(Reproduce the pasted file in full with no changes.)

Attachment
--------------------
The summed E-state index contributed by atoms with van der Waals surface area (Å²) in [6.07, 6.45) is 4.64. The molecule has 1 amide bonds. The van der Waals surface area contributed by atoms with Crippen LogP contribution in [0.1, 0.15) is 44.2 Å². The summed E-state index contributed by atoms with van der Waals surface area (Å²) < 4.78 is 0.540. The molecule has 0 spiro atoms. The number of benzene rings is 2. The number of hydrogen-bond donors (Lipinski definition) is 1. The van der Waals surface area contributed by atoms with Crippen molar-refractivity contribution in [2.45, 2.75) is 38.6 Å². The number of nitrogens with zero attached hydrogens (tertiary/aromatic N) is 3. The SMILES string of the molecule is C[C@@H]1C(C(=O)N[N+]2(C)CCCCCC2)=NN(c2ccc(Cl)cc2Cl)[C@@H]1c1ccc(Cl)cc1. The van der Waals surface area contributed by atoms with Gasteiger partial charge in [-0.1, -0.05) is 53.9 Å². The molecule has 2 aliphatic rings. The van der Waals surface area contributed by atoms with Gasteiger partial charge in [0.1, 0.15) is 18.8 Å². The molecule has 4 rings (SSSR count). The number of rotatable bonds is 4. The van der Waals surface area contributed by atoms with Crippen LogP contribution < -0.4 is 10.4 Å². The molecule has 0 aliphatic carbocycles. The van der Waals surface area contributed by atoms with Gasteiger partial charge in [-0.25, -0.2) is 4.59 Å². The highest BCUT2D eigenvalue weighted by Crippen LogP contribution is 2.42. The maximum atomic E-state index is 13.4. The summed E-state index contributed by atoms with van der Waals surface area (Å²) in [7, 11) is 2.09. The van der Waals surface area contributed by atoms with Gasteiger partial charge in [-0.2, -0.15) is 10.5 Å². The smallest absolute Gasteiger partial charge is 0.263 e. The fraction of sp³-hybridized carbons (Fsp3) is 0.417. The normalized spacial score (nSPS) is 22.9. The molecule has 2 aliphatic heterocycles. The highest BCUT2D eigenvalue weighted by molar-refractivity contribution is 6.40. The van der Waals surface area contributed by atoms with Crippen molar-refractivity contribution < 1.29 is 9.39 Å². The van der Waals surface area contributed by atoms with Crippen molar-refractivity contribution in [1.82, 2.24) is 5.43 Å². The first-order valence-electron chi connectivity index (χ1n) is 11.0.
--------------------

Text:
The summed E-state index contributed by atoms with van der Waals surface area (Å²) in [6.07, 6.45) is 4.64. The molecule has 1 amide bonds. The van der Waals surface area contributed by atoms with Crippen LogP contribution in [0.1, 0.15) is 44.2 Å². The summed E-state index contributed by atoms with van der Waals surface area (Å²) < 4.78 is 0.540. The molecule has 0 spiro atoms. The number of benzene rings is 2. The number of hydrogen-bond donors (Lipinski definition) is 1. The van der Waals surface area contributed by atoms with Crippen molar-refractivity contribution in [2.45, 2.75) is 38.6 Å². The number of nitrogens with zero attached hydrogens (tertiary/aromatic N) is 3. The SMILES string of the molecule is C[C@@H]1C(C(=O)N[N+]2(C)CCCCCC2)=NN(c2ccc(Cl)cc2Cl)[C@@H]1c1ccc(Cl)cc1. The van der Waals surface area contributed by atoms with Gasteiger partial charge in [-0.1, -0.05) is 53.9 Å². The molecule has 2 aliphatic rings. The van der Waals surface area contributed by atoms with Gasteiger partial charge in [0.1, 0.15) is 18.8 Å². The molecule has 4 rings (SSSR count). The number of rotatable bonds is 4. The van der Waals surface area contributed by atoms with Crippen LogP contribution < -0.4 is 10.4 Å². The molecule has 0 aliphatic carbocycles. The van der Waals surface area contributed by atoms with Gasteiger partial charge in [-0.25, -0.2) is 4.59 Å². The highest BCUT2D eigenvalue weighted by Crippen LogP contribution is 2.42. The maximum atomic E-state index is 13.4. The summed E-state index contributed by atoms with van der Waals surface area (Å²) in [7, 11) is 2.09. The van der Waals surface area contributed by atoms with Gasteiger partial charge in [-0.2, -0.15) is 10.5 Å². The smallest absolute Gasteiger partial charge is 0.263 e. The fraction of sp³-hybridized carbons (Fsp3) is 0.417. The normalized spacial score (nSPS) is 22.9. The molecule has 2 aliphatic heterocycles. The highest BCUT2D eigenvalue weighted by molar-refractivity contribution is 6.40. The van der Waals surface area contributed by atoms with Crippen molar-refractivity contribution < 1.29 is 9.39 Å². The van der Waals surface area contributed by atoms with Crippen molar-refractivity contribution in [1.82, 2.24) is 5.43 Å². The first-order valence-electron chi connectivity index (χ1n) is 11.0.